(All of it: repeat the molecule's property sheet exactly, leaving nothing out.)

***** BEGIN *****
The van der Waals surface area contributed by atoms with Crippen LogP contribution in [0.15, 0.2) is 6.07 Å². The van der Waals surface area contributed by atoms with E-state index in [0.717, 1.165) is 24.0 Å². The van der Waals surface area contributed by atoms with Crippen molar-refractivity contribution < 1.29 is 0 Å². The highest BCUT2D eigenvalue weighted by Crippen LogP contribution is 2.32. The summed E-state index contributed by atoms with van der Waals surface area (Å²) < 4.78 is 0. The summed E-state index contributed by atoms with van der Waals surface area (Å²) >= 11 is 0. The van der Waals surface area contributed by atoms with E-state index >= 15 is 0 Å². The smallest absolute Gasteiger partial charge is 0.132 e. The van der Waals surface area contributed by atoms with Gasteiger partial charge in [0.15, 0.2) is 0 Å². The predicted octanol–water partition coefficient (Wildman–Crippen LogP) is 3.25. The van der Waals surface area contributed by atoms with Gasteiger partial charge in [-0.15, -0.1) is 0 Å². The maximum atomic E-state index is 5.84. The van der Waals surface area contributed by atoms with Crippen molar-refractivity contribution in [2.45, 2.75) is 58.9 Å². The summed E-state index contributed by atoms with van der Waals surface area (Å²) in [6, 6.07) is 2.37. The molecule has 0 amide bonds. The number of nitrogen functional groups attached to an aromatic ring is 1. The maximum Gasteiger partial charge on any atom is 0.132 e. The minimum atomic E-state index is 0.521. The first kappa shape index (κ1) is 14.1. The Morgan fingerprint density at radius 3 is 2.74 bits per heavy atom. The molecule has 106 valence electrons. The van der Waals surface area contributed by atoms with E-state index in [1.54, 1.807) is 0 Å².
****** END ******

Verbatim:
The van der Waals surface area contributed by atoms with Crippen LogP contribution in [0.15, 0.2) is 6.07 Å². The van der Waals surface area contributed by atoms with E-state index in [0.717, 1.165) is 24.0 Å². The van der Waals surface area contributed by atoms with Crippen molar-refractivity contribution < 1.29 is 0 Å². The highest BCUT2D eigenvalue weighted by Crippen LogP contribution is 2.32. The summed E-state index contributed by atoms with van der Waals surface area (Å²) < 4.78 is 0. The summed E-state index contributed by atoms with van der Waals surface area (Å²) >= 11 is 0. The van der Waals surface area contributed by atoms with E-state index >= 15 is 0 Å². The smallest absolute Gasteiger partial charge is 0.132 e. The van der Waals surface area contributed by atoms with Gasteiger partial charge in [0.15, 0.2) is 0 Å². The predicted octanol–water partition coefficient (Wildman–Crippen LogP) is 3.25. The van der Waals surface area contributed by atoms with Gasteiger partial charge in [-0.15, -0.1) is 0 Å². The maximum atomic E-state index is 5.84. The van der Waals surface area contributed by atoms with Crippen molar-refractivity contribution in [2.45, 2.75) is 58.9 Å². The summed E-state index contributed by atoms with van der Waals surface area (Å²) in [6, 6.07) is 2.37. The molecule has 0 amide bonds. The number of nitrogen functional groups attached to an aromatic ring is 1. The maximum Gasteiger partial charge on any atom is 0.132 e. The minimum atomic E-state index is 0.521. The first kappa shape index (κ1) is 14.1. The Morgan fingerprint density at radius 3 is 2.74 bits per heavy atom. The molecule has 106 valence electrons. The van der Waals surface area contributed by atoms with E-state index in [1.54, 1.807) is 0 Å².